Jussie Smollett Finally on Trial Nearly 3 Years After Prominent Democrats Embraced Obvious Hate Crime Hoax

Kamala Harris called alleged attack a 'modern-day lynching'

November 29, 2021

Jussie Smollett, the disgraced actor who portrayed Terry Hall in The Mighty Ducks, is finally standing trial for allegedly staging a hate crime against himself in January 2019. Smollett appeared in a Chicago courtroom on Monday for jury selection. He faces multiple counts of felony disorderly conduct for his role in the alleged hate crime hoax, which was widely and credulously embraced by prominent Democratic politicians at the time.

Smollett maintains his innocence despite the fact that Nigerian brothers Abimbola and Olabinjo Osundairo told police the actor wrote them a $3,500 check to stage the attack and put a rope around his neck to ensure the incident would be treated as a hate crime. They also claim Smollett mailed a threatening letter to himself one week prior to the staged assault.

The actor, who was in Chicago filming the Fox series Empire, claimed he was attacked by two white men wearing "Make America Great Again" hats and shouting racist and homophobic slurs. Smollett insists he did not lie to police when he reported the attack. His attorney has suggested the Nigerian brothers could have been wearing "whiteface." Otherwise, the evidence of his involvement in the hoax is overwhelming.

When news of the alleged hate crime broke, prominent Democratic politicians rushed to condemn the actions of the racist Trump supporters who were allegedly roaming the streets of Chicago at 2 a.m. to commit a hate crime against a celebrity of minimal renown. "This was an attempted modern-day lynching," wrote Kamala Harris, days after announcing her campaign for president. "No one should have to fear for their life because of their sexuality or color of their skin. We must confront this hate."

The Osundairo brothers came forward weeks later, prompting police to investigate Smollett for his role in orchestrating the alleged hate crime. Harris laughed awkwardly and froze up when asked to defend her comments. "Um, uh, OK," Harris told reporters in February 2019. "I think the facts are still unfolding, and I'm very concerned about obviously the initial allegation that [Smollett] made about what might have happened." Despite initially rushing to comment before all of the facts were known, Harris said she wouldn't comment on any other allegations until "the investigation has concluded."

Joe Biden also rushed to judgment in the immediate aftermath of the incident. "What happened today to Jussie Smollett must never be tolerated in this country," he wrote. "We must stand up and demand that we no longer give this hate safe harbor; that homophobia and racism have no place on our streets or in our hearts. We are with you, Jussie." Other presidential hopefuls, including Sen. Elizabeth Warren (D., Mass.), Sen. Bernie Sanders (I., Vt.), and then-mayor Pete Buttigieg, released similar statements in support of the actor. Sanders, for example, said the alleged attack was "a horrific instance of the surging hostility toward minorities around the country."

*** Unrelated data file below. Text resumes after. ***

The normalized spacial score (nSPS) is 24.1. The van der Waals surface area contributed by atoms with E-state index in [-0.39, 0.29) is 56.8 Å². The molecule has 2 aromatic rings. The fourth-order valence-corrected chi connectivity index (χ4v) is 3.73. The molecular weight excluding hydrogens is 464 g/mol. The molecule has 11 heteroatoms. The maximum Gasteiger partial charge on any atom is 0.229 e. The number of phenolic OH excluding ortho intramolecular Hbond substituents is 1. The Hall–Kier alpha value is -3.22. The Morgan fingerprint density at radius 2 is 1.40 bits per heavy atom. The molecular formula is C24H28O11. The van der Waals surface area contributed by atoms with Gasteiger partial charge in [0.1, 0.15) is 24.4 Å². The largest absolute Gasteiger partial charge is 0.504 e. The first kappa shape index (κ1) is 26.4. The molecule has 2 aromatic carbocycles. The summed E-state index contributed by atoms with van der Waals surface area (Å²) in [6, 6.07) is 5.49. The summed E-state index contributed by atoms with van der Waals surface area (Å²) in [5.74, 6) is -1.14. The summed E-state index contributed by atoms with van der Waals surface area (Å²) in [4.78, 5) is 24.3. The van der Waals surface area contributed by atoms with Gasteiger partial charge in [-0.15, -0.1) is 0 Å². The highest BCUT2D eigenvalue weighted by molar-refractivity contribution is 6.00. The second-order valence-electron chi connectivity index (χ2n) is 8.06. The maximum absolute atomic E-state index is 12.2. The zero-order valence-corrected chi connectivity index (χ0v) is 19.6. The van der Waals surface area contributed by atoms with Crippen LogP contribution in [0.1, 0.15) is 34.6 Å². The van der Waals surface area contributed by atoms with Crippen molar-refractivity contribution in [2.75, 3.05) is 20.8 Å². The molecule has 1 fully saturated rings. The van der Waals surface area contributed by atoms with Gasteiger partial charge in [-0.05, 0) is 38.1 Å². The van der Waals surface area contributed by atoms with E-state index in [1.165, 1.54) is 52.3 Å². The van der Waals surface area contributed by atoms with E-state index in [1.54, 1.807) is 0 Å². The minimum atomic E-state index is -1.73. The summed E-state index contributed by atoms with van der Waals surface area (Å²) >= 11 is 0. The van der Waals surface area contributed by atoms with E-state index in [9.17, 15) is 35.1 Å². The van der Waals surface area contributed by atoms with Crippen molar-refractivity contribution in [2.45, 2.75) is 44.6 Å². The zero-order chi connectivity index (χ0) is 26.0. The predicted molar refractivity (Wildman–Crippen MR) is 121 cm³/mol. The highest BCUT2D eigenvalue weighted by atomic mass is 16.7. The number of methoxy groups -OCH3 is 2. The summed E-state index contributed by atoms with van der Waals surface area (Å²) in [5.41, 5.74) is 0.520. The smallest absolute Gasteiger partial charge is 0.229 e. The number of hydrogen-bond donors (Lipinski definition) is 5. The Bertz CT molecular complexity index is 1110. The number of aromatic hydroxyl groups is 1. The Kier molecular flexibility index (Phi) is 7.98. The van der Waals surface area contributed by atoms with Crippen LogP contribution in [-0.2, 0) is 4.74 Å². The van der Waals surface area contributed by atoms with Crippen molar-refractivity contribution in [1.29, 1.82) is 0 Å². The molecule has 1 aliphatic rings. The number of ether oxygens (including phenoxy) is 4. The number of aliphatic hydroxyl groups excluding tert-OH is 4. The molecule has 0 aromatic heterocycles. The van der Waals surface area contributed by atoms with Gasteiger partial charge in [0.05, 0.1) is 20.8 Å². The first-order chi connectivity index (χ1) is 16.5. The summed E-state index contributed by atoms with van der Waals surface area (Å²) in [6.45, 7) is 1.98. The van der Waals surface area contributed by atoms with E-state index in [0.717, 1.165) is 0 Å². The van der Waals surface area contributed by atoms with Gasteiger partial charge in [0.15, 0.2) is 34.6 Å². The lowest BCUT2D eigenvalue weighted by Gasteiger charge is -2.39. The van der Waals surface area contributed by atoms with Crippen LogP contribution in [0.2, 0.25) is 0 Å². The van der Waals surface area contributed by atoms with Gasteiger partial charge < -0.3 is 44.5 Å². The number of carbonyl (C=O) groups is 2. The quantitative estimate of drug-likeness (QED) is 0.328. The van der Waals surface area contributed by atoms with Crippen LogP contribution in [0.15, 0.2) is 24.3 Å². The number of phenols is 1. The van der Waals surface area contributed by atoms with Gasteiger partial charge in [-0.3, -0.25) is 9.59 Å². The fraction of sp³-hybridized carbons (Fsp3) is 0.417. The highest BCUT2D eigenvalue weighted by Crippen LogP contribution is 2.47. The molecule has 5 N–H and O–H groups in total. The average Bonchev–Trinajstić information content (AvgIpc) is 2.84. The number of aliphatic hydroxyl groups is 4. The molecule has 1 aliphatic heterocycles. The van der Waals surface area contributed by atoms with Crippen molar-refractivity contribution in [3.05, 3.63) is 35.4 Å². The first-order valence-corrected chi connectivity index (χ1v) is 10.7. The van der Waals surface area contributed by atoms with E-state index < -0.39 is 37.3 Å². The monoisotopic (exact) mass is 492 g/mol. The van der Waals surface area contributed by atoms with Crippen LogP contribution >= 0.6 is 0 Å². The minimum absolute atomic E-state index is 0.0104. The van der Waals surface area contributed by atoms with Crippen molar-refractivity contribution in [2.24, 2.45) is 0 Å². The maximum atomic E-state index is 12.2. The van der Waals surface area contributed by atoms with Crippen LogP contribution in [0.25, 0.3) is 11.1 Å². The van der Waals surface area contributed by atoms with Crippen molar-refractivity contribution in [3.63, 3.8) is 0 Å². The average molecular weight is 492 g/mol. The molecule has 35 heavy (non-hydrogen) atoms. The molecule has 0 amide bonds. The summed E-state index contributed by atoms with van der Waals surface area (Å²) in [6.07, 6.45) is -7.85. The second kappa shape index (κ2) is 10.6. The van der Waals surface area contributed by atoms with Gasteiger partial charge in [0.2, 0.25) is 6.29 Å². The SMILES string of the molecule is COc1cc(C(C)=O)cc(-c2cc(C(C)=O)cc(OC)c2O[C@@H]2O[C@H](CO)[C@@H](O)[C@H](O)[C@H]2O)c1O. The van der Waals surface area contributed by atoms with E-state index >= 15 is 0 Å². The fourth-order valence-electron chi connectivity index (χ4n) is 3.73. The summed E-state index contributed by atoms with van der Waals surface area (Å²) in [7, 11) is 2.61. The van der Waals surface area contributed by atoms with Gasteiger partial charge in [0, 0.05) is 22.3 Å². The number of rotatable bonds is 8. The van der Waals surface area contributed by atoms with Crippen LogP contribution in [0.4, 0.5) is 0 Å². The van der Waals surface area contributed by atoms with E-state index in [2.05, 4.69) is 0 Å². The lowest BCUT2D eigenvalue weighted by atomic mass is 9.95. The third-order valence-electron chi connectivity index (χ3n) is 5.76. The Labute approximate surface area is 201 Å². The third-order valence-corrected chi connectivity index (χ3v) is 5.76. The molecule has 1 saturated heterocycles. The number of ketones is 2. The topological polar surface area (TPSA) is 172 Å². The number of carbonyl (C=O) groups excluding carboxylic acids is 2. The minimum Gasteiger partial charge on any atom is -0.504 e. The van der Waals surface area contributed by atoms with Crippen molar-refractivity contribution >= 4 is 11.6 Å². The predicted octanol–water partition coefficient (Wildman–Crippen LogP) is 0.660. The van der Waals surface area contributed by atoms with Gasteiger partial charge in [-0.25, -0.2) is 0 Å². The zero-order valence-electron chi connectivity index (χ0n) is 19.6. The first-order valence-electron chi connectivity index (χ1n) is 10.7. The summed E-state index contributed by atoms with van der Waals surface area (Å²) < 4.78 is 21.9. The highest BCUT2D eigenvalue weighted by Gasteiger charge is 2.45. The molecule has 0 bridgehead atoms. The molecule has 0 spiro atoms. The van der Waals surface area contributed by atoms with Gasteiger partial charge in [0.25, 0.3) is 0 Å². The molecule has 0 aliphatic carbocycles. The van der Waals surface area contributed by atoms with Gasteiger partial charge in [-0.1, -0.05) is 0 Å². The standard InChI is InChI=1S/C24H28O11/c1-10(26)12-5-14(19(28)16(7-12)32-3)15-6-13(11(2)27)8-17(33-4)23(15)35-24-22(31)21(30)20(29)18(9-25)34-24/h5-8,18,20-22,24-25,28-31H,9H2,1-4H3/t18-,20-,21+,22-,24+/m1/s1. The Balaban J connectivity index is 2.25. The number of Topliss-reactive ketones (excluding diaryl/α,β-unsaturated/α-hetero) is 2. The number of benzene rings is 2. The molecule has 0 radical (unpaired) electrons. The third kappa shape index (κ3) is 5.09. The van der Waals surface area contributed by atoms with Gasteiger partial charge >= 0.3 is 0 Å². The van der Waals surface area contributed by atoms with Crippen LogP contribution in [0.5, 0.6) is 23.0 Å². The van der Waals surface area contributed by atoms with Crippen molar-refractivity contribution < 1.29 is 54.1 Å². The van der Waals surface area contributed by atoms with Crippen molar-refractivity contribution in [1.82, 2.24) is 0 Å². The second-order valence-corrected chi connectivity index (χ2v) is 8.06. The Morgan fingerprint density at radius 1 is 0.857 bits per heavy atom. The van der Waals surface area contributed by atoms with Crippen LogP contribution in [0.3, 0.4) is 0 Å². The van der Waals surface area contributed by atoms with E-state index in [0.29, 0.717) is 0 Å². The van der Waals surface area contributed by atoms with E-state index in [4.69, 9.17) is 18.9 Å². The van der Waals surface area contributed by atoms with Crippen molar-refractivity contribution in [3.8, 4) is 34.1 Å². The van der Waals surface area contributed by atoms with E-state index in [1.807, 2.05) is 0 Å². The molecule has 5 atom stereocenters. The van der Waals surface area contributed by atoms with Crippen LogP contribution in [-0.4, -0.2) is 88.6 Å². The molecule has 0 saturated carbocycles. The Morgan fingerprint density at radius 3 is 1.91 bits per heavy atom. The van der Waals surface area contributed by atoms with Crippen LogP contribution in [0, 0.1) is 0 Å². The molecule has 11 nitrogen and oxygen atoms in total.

On a somewhat related note, nearly all of the 2020 Democratic candidates repeatedly expressed concern about the harmful effects of "disinformation." Alas, little progress has been made on that front, as evidenced by the widespread misunderstanding of the facts of the Kyle Rittenhouse case.

Less than a month after the "attack," Smollett was indicted on multiple counts of disorderly conduct and filing a false police report. Kim Foxx, the Cook County state's attorney, subsequently dropped the charges following an intervention by Michelle Obama's former chief of staff, Tina Tchen. Smollett was indicted again on similar charges in February 2020 following widespread public criticism of Foxx's handling of the case.

Smollett could face several years in prison if convicted, but most observers expect probation would be the most likely outcome of a guilty verdict. The trial is expected to produce some amusing moments as Smollett's defense team attempts to make their preposterous case of innocence in the face of all evidence. Perhaps they will echo the concerns of a group of celebrities and other left-wing activists who accused Chicago police of having "fabricated" the case against the actor.

Whether Smollett's career will survive the trial is another question entirely. In the years since the alleged hate crime, the actor has become a punch line for comedians—at least the talented ones who aren't afraid of being canceled. Dave Chappelle poked fun at Smollett during his 2019 Netflix special Sticks & Stones. "Black people never feel sorry for the police, but this time we even felt sorry for the police," he said.